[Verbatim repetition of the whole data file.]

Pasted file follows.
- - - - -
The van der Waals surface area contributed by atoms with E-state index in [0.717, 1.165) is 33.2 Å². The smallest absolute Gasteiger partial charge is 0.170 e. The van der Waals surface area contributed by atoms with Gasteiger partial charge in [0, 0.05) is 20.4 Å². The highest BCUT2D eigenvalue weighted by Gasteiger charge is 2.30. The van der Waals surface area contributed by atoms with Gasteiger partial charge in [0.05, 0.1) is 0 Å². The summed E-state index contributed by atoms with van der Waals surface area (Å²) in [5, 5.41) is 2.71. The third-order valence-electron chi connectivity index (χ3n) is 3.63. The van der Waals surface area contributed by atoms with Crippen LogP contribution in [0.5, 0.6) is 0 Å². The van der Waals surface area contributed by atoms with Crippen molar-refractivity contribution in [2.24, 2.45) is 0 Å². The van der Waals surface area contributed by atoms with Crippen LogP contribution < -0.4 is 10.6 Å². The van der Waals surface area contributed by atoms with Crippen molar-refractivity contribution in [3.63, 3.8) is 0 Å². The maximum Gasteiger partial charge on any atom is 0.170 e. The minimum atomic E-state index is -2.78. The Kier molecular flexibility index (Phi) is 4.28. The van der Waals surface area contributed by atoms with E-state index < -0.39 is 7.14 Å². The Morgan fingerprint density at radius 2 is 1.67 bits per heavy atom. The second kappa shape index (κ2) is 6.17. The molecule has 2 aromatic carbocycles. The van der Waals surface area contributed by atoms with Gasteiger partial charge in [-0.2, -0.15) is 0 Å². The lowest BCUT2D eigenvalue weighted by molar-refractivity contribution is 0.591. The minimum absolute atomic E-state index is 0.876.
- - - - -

The van der Waals surface area contributed by atoms with E-state index in [0.717, 1.165) is 33.2 Å². The smallest absolute Gasteiger partial charge is 0.170 e. The van der Waals surface area contributed by atoms with Gasteiger partial charge in [0, 0.05) is 20.4 Å². The highest BCUT2D eigenvalue weighted by Gasteiger charge is 2.30. The van der Waals surface area contributed by atoms with Gasteiger partial charge in [0.05, 0.1) is 0 Å². The summed E-state index contributed by atoms with van der Waals surface area (Å²) in [5, 5.41) is 2.71. The third-order valence-electron chi connectivity index (χ3n) is 3.63. The van der Waals surface area contributed by atoms with Crippen LogP contribution in [0.5, 0.6) is 0 Å². The van der Waals surface area contributed by atoms with Crippen molar-refractivity contribution in [2.24, 2.45) is 0 Å². The van der Waals surface area contributed by atoms with Crippen LogP contribution < -0.4 is 10.6 Å². The van der Waals surface area contributed by atoms with Crippen molar-refractivity contribution in [3.63, 3.8) is 0 Å². The maximum Gasteiger partial charge on any atom is 0.170 e. The minimum atomic E-state index is -2.78. The Kier molecular flexibility index (Phi) is 4.28. The van der Waals surface area contributed by atoms with E-state index < -0.39 is 7.14 Å². The Morgan fingerprint density at radius 2 is 1.67 bits per heavy atom. The second kappa shape index (κ2) is 6.17. The molecule has 2 aromatic carbocycles. The van der Waals surface area contributed by atoms with Gasteiger partial charge in [-0.2, -0.15) is 0 Å². The lowest BCUT2D eigenvalue weighted by molar-refractivity contribution is 0.591. The minimum absolute atomic E-state index is 0.876.